Every new customer goes through a decision process. And the first decision is “Where do I buy?” The answer to that question is determined by the strength of the brands in consideration. Whether or not you get a chance at the business is determined by the strength of your brand.
It’s a competition between brands to win that first decision. Let’s see how that plays out. In this little exercise, I’m pitting two big brands against one local brand in the pest control business.
A potential customer decides he needs an exterminator and begins the hunt for a business to fill that need. What he sees, and this is true for almost every industry, is a vast, indistinguishable landscape of commodity businesses promising mostly the same thing: quality service, free estimates, a guarantee. In my local service area of Waco, Texas there are about 40 pest control businesses mostly promising these same things. Who gets the business, or at least wins its way into the decision process?
The pest control business that contrasts itself from a sea of commodity choices gets a customer’s attention. That contrast starts with you brand’s promise.
Potential Customer: “Yes, I know you offer quality service, a free estimate and a guarantee, but everybody does. What else?”
Let’s check our three competing brands websites to see if they have a brand promise that sticks out.
Two things stick out on the Terminex website. First, their feature video which promises:
“We can help you get them before they get to you.”
Second, their tagline:
Power over pests.
Those two things together imply a promise of personal control over pests. While maybe not the strongest promise, it is definitely a contrast from the other choices.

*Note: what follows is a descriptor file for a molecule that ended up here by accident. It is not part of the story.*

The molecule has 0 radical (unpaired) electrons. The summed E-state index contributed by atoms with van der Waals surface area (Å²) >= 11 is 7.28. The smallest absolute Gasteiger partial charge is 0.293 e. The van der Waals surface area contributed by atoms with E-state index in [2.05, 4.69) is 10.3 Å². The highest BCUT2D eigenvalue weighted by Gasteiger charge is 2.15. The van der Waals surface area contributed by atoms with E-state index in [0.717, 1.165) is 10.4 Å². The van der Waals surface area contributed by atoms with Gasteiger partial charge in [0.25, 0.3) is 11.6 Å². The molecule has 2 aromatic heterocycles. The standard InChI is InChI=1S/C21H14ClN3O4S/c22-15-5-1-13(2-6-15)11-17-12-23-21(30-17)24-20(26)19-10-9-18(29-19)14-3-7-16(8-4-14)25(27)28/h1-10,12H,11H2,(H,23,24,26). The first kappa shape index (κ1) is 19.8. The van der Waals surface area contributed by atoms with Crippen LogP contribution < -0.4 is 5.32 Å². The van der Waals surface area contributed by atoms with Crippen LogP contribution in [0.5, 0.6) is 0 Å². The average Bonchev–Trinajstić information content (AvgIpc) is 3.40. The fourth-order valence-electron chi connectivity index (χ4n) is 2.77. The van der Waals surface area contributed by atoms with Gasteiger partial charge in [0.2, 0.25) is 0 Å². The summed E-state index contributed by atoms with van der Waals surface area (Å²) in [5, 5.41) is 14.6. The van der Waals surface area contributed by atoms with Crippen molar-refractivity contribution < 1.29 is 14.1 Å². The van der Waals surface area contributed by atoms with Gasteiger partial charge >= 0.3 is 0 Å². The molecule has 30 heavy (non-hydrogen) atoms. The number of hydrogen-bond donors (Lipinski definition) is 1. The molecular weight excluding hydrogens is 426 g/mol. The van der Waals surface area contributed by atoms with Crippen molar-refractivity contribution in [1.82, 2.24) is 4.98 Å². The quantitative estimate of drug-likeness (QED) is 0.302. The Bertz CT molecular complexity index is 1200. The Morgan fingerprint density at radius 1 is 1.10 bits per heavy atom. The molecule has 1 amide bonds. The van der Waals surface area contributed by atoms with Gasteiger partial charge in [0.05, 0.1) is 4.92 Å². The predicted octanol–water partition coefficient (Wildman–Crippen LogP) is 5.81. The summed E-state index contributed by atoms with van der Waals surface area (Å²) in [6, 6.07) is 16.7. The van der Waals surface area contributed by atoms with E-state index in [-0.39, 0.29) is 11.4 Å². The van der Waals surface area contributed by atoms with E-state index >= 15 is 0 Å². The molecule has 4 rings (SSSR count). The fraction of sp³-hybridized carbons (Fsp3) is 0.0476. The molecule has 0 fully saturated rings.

Nothing much sticks out as a brand promise from the BugsDotCom website. They do have a link to a knowledge center and a “Bugapedia,” which implies a promise of education along with pest control. But that requires a lot of dot-connecting by the customer.
The lack of a tagline is a serious brand deficiency for BugsDotCom. In a highly competitive, commodity industry, a tagline is a powerful brand communication tool. It communicates your brand’s personality and promise in just a few seconds.
For more on taglines, see this article – Taglines: When the Brand Name Doesn’t Promise
The tagline, “Don’t Tolerate Exterminate” is prominent on the website and offers a contrasted brand promise. It hints of the old Raid bug spray campaign of “Kills Bugs Dead.” While it does offer some differentiation from the other local choices, it could be stronger. After all, isn’t it Eagle’s job to exterminate pests?
Unfortunately, Eagle is also saddled with a website that looks like it was built in 1999. Visual brand representation makes a difference when there is no strong differentiation between brands.
Who wins the customer choice in this
Brand vs. Brand vs. Local Brand?
Most likely Terminex. They have the most differentiated brand promise. It’s also a promise that customers would care about. A homeowner often feels helpless against a pest control problem and Terminex promises “power over pests.”
Does Your Brand Win vs. Brand?
Are you winning your way into the customer decision process? It starts with a brand promise that is contrasted from the sea of your commodity competition. Take some time to analyze your brand promise and see what customers think you will deliver beyond your product or service. Then develop a tagline that clearly communicates your brand’s promise with a dash of personality.
Does your brand win?
See my complete series of articles on Brand Building to Build Your Business.
Part 1: It’s Never Just a Marketing Issue
Part 2: Define Your Brand
Part 3: Taglines: When the Brand Name Doesn’t Promise
Subscribe to this blog and let future articles come to you: Receive The Marketing Spot by Email or Get The Marketing Spot in a blog reader